Mark Blair, chief executive of Mr Price Group told analysts at the group’s full-year results presentation on Thursday that the company has hit too many roadblocks in the West African country.
"Quite frankly I'm not prepared to invest any further, whether it's investment in time or in money, into a country that is volatile as it is.
"In the early days we were making money but now we just came up against too many roadblocks, whether it's getting the money out, etc," Blair said.
The group has closed four of its five stores in Nigeria and expects to close the final one in the coming months.
During the results announcement, Mr Price CFO Mark Stirton said the company now wants to concentrate more on its SA operations which is why it has also discontinued its operations in Poland and Australia in 2019.
On Thursday, the group reported a 2.1% rise in total revenue from continuing operations for the 52 weeks ended 28 March, to R23bn with retail sales increasing by 1.5% (comparable stores -1.4%) to R21.2bn.
The company said it expects “a lot of distress among retail peers” in South Africa.
It has identified R300m worth of cost-saving initiatives, which are largely related to employment costs and also include a 23% reduction in budgeted capital expenditure for the 2021 financial year. As part of measures of conserving cash, the company did not declare a final dividend.
In the month of April 2020, all the group’s South African stores were closed, with retail sales down 89.1% off a base of R1.9bn in April 2019. However, following the relaxation of lockdown restrictions to Level 4 from 1 May 2020, high levels of pent up consumer demand were experienced, Mr Price Group said.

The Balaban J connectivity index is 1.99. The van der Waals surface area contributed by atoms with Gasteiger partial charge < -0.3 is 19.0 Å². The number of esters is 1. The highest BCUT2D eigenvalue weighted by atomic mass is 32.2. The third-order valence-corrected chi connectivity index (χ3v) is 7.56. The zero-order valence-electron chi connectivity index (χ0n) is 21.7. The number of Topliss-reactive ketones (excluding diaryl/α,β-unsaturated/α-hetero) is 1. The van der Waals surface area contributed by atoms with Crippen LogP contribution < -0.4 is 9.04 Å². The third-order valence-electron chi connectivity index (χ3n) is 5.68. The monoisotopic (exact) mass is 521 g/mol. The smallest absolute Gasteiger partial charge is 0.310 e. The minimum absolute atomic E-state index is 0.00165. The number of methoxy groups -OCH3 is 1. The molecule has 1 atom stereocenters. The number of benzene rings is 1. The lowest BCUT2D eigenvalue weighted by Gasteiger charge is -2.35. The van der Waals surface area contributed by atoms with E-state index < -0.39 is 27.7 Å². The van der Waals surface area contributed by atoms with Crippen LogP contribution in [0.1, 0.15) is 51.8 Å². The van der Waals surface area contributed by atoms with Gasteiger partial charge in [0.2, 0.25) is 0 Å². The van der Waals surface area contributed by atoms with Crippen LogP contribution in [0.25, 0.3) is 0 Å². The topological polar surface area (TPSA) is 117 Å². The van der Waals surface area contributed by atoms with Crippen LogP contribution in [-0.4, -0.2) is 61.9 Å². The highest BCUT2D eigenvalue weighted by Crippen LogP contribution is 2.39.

Retail sales for the period 1 May 2020 – 20 June 2020 were up 12.0% (Mr Price Apparel, +16.1%, Mr Price Sport, +7.7%, Miladys, -13.8%, Mr Price Home, +1.3% and Sheet Street, +15.2%).
Pent up demand for apparel in May shifted to homewares in June, as lockdown restrictions on merchandise permitted to be sold were fully lifted, the company said.
Consumers continue to favour transacting in cash. In May and June combined, cash sales increased 16.7% while credit sales declined 9.4%. The group said it anticipates that the credit landscape will deteriorate further positioning it well to capture market share.
“Various factors over this period have led to unusually high levels of consumer demand: the need for winter & kids’ merchandise, increased SASSA grant payments, debt payment holidays, TERS claims and constrained spending under restriction Level 4 and 5,” Mr Price said.
The company experienced a decline in cash reserves of approximately R2bn during the five-week lockdown period, but these levels have since bounced back, with the easing of lockdown restrictions.
“Online sales grew strongly and were up 90.1% over the period. Mr Price Apparel and Mr Price Sport sales growth exceeded 100%. It is still to be seen whether this is a permanent step change in consumer behaviour," the company said.
In addition to the changing online consumer behaviour, Mr Price said a shift in store location has been notable. "Super regional centres lagged smaller formats due to reduced trading hours and customers preferring to shop at more convenient locations."
“The combination of strong online sales and store locations which support customer’s needs positions the group well as a leading omnichannel retailer in this changing landscape.”
Mr Price said it continues to grow its footprint and opened 71 new stores and expanded 16 over the past year. After closing 16 stores and reducing the size of 28, total weighted average space was up 2.2%, taking total corporate-owned stores to 1,378.
New store capex was allocated mainly to micro, small and medium formats aiding group store growth of 4.2%. “This supports the group’s high trading densities and positions its store network favourably post Covid-19,” it said.
The group said that current and forecast spread of the virus in South Africa remains a concern given its impact on society due to loss of life and the devastating financial impact on businesses and citizens. "It is not possible at this stage to quantify the economic impact on the group, but ongoing operational disruptions and future uncertainty remain significant challenges," the company said.